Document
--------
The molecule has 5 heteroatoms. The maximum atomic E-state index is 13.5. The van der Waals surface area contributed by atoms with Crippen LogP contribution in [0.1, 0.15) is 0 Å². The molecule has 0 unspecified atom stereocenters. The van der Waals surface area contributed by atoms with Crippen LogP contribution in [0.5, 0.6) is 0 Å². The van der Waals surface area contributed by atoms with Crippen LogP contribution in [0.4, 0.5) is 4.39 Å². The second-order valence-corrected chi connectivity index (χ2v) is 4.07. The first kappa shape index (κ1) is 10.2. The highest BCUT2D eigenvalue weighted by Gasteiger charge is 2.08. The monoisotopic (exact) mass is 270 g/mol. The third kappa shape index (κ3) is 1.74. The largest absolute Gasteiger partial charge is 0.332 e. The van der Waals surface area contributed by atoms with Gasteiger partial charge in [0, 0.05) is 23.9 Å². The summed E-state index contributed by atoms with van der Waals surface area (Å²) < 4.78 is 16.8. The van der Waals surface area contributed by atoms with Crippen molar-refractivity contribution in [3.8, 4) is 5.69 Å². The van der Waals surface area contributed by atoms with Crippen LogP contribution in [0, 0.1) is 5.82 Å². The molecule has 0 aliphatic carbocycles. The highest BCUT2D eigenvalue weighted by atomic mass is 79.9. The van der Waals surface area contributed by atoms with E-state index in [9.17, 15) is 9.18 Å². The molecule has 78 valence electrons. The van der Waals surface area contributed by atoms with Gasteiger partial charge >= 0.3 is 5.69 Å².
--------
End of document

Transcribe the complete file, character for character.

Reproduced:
The molecule has 5 heteroatoms. The maximum atomic E-state index is 13.5. The van der Waals surface area contributed by atoms with Crippen LogP contribution in [0.1, 0.15) is 0 Å². The molecule has 0 unspecified atom stereocenters. The van der Waals surface area contributed by atoms with Crippen LogP contribution in [0.5, 0.6) is 0 Å². The van der Waals surface area contributed by atoms with Crippen LogP contribution in [0.4, 0.5) is 4.39 Å². The second-order valence-corrected chi connectivity index (χ2v) is 4.07. The first kappa shape index (κ1) is 10.2. The highest BCUT2D eigenvalue weighted by Gasteiger charge is 2.08. The monoisotopic (exact) mass is 270 g/mol. The third kappa shape index (κ3) is 1.74. The largest absolute Gasteiger partial charge is 0.332 e. The van der Waals surface area contributed by atoms with Gasteiger partial charge in [0, 0.05) is 23.9 Å². The summed E-state index contributed by atoms with van der Waals surface area (Å²) < 4.78 is 16.8. The van der Waals surface area contributed by atoms with Crippen molar-refractivity contribution in [3.8, 4) is 5.69 Å². The van der Waals surface area contributed by atoms with Crippen LogP contribution in [0, 0.1) is 5.82 Å². The molecule has 0 aliphatic carbocycles. The highest BCUT2D eigenvalue weighted by atomic mass is 79.9. The van der Waals surface area contributed by atoms with E-state index in [9.17, 15) is 9.18 Å². The molecule has 78 valence electrons. The van der Waals surface area contributed by atoms with Gasteiger partial charge >= 0.3 is 5.69 Å².